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Your Oral Health

Amalgam, Fluoride and More

Mercury Amalgam

So you're in the dental office and you need to have a cavity restored or a current filling replaced. What are your options?

Amalgam restorations, better known as "silver fillings," is a term most of us have heard about. Dental amalgam is one of the most commonly used materials to fill cavities in decayed teeth. One of the reasons is that amalgam has a proven track record. It is widely used because it is durable and able to stand up to the intense pressure of chewing. For over 100 years, it has proven to be one of the safest, most effective and least expensive materials to fill a cavity.

These silver fillings are a mixture of silver, tin, copper and mercury. It's the mercury that holds them together and makes them strong, hard and durable. In this form, the mercury is inactive and can't hurt you. So even though very small amounts of mercury vapour are released when you chew or grind your teeth, there is no reason for alarm.

If you're among the less than one percent of the population that is allergic to mercury, you may have an allergic response. If this is the case, symptoms, which are similar to common skin allergies, usually disappear within two to three weeks.

Typically, dental amalgam is used in children and adults for

You and your dentist should decide the best method to restore a tooth, whether you are replacing a filling, repairing a damaged tooth or filling a tooth for the first time. Since cavities are usually smaller today, alternative materials are being used more often.

Here is a brief review of the some of the other materials available to repair your teeth. Be sure to talk with your dentist about which material is best for you.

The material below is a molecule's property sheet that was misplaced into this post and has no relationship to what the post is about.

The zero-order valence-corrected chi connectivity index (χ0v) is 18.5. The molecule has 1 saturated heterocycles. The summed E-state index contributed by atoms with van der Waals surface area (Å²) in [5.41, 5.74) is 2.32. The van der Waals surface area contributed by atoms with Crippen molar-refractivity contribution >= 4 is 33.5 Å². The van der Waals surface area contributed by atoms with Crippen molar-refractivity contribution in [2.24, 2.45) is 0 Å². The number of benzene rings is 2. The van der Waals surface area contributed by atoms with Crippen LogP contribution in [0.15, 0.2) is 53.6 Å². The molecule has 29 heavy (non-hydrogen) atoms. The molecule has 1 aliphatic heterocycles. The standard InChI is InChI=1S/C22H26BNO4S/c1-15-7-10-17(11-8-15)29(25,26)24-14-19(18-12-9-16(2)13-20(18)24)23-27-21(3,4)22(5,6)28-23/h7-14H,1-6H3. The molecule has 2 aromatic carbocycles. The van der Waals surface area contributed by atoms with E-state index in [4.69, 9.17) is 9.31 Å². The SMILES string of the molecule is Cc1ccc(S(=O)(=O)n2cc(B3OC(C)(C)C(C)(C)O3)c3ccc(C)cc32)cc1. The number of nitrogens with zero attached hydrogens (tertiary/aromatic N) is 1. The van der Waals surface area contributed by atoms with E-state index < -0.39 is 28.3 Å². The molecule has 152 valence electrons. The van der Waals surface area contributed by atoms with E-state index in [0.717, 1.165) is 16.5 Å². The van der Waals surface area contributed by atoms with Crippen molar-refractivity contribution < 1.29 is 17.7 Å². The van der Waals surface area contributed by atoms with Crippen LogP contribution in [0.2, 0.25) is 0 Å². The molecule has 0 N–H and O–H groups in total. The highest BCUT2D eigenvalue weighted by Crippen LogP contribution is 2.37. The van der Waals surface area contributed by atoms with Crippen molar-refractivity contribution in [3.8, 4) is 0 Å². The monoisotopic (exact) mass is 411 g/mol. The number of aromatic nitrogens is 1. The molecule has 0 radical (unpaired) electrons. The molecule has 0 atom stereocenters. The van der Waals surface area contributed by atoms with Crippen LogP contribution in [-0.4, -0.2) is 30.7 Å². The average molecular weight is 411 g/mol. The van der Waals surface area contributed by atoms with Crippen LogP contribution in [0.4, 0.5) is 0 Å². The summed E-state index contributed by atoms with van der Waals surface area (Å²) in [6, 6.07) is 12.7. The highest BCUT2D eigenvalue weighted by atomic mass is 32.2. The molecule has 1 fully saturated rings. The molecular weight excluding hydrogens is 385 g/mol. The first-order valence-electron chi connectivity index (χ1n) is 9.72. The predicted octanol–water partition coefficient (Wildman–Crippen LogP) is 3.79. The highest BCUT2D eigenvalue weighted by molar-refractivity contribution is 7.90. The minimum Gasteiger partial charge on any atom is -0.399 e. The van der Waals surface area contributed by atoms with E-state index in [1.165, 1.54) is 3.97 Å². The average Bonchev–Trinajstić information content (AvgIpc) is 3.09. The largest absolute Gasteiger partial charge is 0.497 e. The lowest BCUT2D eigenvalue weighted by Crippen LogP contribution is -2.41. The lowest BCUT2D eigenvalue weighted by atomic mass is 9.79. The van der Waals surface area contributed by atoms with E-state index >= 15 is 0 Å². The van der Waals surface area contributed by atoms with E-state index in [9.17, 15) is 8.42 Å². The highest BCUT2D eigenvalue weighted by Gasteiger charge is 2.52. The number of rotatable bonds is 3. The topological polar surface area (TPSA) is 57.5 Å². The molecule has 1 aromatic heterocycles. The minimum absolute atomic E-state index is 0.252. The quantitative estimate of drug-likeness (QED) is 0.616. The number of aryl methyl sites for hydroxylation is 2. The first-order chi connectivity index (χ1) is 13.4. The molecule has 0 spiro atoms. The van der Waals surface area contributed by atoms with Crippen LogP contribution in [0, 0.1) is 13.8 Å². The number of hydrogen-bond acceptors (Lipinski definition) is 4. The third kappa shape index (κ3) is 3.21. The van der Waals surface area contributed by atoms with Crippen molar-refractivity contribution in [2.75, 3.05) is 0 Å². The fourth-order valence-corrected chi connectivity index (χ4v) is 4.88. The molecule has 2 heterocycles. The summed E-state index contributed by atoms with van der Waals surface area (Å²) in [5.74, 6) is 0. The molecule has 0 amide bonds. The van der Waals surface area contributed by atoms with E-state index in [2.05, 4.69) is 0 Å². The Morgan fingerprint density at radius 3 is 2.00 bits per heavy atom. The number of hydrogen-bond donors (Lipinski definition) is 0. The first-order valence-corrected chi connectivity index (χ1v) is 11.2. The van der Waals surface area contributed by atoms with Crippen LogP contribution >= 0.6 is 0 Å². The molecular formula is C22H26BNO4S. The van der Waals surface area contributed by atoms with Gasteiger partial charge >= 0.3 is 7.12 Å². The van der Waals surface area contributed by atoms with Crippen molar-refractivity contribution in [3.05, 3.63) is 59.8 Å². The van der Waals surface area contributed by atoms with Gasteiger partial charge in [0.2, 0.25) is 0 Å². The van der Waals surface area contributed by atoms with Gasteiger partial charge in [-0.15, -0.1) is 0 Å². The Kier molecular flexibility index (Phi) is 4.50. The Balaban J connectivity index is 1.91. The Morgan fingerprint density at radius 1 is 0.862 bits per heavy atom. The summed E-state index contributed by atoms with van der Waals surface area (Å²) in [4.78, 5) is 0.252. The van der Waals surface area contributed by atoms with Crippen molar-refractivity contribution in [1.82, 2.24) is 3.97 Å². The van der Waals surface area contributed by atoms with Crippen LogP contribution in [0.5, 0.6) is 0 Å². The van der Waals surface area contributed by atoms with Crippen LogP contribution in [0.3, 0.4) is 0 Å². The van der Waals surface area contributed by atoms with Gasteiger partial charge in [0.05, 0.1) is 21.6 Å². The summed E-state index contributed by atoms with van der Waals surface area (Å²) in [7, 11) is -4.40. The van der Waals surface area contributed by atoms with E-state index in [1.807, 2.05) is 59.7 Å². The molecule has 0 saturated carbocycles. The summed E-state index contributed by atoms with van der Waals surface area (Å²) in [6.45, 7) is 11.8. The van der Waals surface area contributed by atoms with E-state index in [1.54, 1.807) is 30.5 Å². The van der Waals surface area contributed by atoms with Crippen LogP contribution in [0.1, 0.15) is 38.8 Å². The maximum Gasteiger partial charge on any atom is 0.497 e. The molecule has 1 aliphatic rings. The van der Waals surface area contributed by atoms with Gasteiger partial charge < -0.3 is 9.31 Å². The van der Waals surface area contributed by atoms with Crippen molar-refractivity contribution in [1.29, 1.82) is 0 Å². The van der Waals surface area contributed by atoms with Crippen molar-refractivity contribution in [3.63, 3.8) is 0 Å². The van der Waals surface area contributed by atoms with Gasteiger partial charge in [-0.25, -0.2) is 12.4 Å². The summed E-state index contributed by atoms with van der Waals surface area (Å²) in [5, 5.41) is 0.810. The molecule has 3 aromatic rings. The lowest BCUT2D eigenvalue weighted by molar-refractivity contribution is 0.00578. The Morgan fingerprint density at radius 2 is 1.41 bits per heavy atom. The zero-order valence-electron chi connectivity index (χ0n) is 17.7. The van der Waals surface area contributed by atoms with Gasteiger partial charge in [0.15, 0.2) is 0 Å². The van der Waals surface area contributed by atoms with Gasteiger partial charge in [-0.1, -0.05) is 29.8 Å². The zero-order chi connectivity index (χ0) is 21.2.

Composites: Composites are made from synthetic resins and are used to make attractive restorations in the front teeth. Your dentist will use a combination of composites and sealants to treat small cavities and maintain the structure of the tooth.

Glass Ionomers: Glass ionomers were first used in the 1970s and they chemically bond to the tooth. One of the beneficial side effects is that they release fluoride, further protecting the teeth. Since glass ionomers are usually not used on biting surfaces, their use is limited to baby teeth and root surfaces.

Gold Foil: Gold foil is not widely used today, partly due to its relatively high cost. While these fillings may last 20 years or more, they are not used for large or very visible areas.

Cast Metal and Metal-Ceramic: These restorations are typically used for inlays, onlays, crowns and bridges. Cast metal and metal ceramic-restorations are most often used 1) in teeth damaged from the stress of chewing and biting; 2) when moderate to severe breakdown of the tooth requires replacement; and 3) if you require a more pleasing appearance than that of an amalgam.

So the next time you are faced with a decision about restoring a decayed tooth, be sure to talk with your dentist about the best way for you to keep smiling on.